Comments: Go to comments

The Underbelly of American “Values” and Coronavirus: Selfishness and Violence?

While Italians sing from their balconies in a gesture of solidarity, Americans buy guns to protect themselves from Armageddon

The Statue of Liberty at the time of coronavirus (Illustration by Antonella Martino)

In the New York Times daily brief today, Wednesday March 18, Melina Delkic who writes the European edition of the morning Daily Briefing, talks to health reporter  Donald McNeil and pinpoints the main difficulty in stopping the Coronavirus in the US: self-entitlement and selfishness.

Delkic writes: “It’s basically urgent that America imitates what China did. China had a massive outbreak spreading all over the country, and they’ve almost stopped it. We can shut off the roads, flights, buses and trains. I don’t think we’ll ever succeed at doing exactly what China did. It’s going to cause massive social disruption because Americans don’t like being told what to do.”

In America the unwillingness that Delkic identifies as a distinctly “American” attitude– to refuse being told what to do- is called spirit of independence and it’s a foundational value. Indeed, American “values” are touted by self-proclaimed patriots as the paradigm that all countries should emulate, the so-called “American way of life,” and independence and forceful individual action feature prominently among these. What’s more, the belief is that we should export these values to all other nations which in their estimation, fall short in the love for “democracy”. Hence, the enacting of foreign policies that are euphemistically called “nation building”. This was true especially in the historically recent Bush years, where the stated objective was to bring “democracy to the people,” and judging from the futile and fruitless 20 year war in Afghanistan and American intervention in the Middle East, this was to be a gift made to “the people” whether they wanted it or not– and whether their culture and systems had any traditions that would warrant it or support it.

In a recent Letter to the Editor to La Voce di New York, Christopher Binetti opined that Italian President Conte, enacting a nation-wide lockdown in Italy in an attempt to stop the spread of the Coronavirus, was acting as a dictator and that his was a cynical power grab.  Misguided and misinformed in my view, Binetti went further and called the provisions an example of dictatorial “martial law” and feared for the survival of democracy in Italy.   “This precedent, regardless of Conte’s intent, is extremely dangerous to republicanism, civil liberties, and liberal democracy in Italy” he declared. Perhaps Conte’s wording could have been better. For example, New York City Mayor Bill de Blasio, is talking about a possible “shelter in place” order for NYC instead of a “lockdown”; and I admit that this sounds much less threatening.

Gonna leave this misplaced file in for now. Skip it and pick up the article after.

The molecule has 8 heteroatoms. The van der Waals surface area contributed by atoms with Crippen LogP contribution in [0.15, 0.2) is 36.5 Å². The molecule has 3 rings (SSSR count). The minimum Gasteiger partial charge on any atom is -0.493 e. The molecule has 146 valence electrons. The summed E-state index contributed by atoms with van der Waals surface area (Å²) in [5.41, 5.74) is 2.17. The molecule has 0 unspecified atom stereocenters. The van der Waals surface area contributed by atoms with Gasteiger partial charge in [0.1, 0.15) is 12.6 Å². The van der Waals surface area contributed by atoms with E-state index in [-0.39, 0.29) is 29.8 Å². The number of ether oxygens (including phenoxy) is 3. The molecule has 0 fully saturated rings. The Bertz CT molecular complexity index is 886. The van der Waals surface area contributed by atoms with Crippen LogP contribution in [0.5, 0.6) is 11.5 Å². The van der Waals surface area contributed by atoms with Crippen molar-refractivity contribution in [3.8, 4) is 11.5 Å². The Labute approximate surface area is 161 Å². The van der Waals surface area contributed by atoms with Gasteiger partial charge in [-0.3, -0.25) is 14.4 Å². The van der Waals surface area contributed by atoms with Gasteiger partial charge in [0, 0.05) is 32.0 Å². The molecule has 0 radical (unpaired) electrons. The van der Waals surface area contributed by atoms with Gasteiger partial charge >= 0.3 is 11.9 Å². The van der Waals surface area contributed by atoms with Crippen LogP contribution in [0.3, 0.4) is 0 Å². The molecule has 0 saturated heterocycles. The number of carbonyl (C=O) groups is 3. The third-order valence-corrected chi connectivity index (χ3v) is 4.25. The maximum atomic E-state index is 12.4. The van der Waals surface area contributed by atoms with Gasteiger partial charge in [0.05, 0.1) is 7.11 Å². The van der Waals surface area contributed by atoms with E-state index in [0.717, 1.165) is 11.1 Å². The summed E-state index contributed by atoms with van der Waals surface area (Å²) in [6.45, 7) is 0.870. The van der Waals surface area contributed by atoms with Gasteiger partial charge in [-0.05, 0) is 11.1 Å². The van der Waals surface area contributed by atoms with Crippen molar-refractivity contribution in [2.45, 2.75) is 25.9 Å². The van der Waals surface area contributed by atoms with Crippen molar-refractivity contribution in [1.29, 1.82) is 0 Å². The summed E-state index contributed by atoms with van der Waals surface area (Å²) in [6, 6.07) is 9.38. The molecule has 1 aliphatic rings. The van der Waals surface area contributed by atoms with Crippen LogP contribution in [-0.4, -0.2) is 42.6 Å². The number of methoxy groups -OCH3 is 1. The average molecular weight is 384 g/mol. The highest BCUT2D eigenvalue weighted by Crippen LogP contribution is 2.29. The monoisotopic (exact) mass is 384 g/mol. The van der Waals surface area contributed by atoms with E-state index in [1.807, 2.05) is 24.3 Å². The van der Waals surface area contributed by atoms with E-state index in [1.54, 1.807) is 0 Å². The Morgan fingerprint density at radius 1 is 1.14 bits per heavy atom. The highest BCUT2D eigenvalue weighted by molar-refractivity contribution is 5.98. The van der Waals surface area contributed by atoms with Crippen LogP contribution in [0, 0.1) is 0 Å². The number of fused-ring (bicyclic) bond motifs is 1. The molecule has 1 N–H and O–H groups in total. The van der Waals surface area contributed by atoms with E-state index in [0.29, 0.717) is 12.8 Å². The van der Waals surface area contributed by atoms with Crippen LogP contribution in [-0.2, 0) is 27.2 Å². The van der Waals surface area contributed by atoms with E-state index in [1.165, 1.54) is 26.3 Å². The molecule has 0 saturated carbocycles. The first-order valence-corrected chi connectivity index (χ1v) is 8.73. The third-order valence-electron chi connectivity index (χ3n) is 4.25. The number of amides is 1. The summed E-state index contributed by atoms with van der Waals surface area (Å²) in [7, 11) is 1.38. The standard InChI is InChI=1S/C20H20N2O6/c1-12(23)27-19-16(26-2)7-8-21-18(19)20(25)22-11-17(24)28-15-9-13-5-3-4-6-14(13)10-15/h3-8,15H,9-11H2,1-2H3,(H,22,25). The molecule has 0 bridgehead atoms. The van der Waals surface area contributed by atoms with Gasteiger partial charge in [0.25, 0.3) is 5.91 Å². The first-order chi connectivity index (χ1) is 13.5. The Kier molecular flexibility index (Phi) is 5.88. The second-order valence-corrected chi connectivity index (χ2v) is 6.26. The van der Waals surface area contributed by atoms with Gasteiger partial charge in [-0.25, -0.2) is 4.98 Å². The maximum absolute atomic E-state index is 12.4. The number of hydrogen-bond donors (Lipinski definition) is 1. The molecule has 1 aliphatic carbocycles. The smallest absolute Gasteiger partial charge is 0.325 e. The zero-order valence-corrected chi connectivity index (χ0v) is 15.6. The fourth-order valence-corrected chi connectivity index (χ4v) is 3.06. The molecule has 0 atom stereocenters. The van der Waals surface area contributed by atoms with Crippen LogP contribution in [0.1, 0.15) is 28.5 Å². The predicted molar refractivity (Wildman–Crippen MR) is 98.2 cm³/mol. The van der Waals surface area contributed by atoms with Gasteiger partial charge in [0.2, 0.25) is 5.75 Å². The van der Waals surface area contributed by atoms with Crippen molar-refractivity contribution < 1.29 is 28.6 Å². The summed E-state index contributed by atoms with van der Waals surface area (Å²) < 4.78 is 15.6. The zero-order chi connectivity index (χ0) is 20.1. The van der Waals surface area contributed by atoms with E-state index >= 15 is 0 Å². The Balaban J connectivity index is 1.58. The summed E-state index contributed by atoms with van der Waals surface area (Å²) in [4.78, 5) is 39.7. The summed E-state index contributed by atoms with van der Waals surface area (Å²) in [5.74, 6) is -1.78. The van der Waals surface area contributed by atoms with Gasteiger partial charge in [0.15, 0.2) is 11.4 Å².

In the meantime, while we whine about the relatively mild restrictions that have been placed on us thus far in the US, such as the closure of gyms, we have seen countless videos of Italians embracing the need for the  admittedly drastic action of a national lockdown and they have taken to their balconies and windows to express solidarity by singing and making music. Indeed, I would point out to Mr. Binetti that many of these men, women and children, that he sees as the victims of  Conte’s dictatorship, are enthusiastically singing “Fratelli d’Italia”, their national anthem. I cannot even imagine such an example of patriotism and human solidarity in the US.

Melina Delkic goes on to state that, “We need to ….aggressively tackle the clusters. People have got to stop shaking hands; people have got to stop going to bars and restaurants…” When asked by McNeil what is missing in the American response to this global crisis, Delkic unhesitatingly puts her finger on it: the “sense of collective action and selflessness… This is absolutely what Americans are missing, that it’s not about you right now. My parents were in the World War II generation and there was more a sense of we’re all in this together.”

Americans also worship self-reliance and the Constitution. While there may be nothing wrong with such values–when practiced with moderation–their underbelly is the widespread love of guns and weapons, as they say, “to protect ourselves”. This is not the place or time to rehash the painful subject of gun violence in our country, I’ve already discussed that at length elsewhere. Sadly, we are too familiar with shootings and mass killings that even target children in schools. This so-called value of self-reliance and self-protection may already be rearing its ugly head. In a text sent to me two days ago by a close acquaintance, I was warned that: “If anyone thinks things have calmed down, think again, I visited my doctor today and across the street there is a gun and ammo store. We suddenly hit a traffic problem of cars trying to get into a full parking lot. There was a line outside the store of at least 20 waiting to get in.”

It’s hardly worth reminding ourselves that dire expectations become self-fulfilling prophecies. Are Americans buying guns while Italians sing from their balconies? I hope not, but judging from what we know about American values and the widespread passion for the 2nd Amendment, we need to worry.

I have no way of knowing whether everyone, or anyone, will continue to embrace solidarity and pull together for the common welfare as we go forward, but if you have the stomach for it, read Albert Camus’ The Plague or José Saramago’s Blindness for a terrifying glimpse into the complexity of human behavior in an extreme crisis.

Iscriviti alla nostra newsletter / Subscribe to our newsletter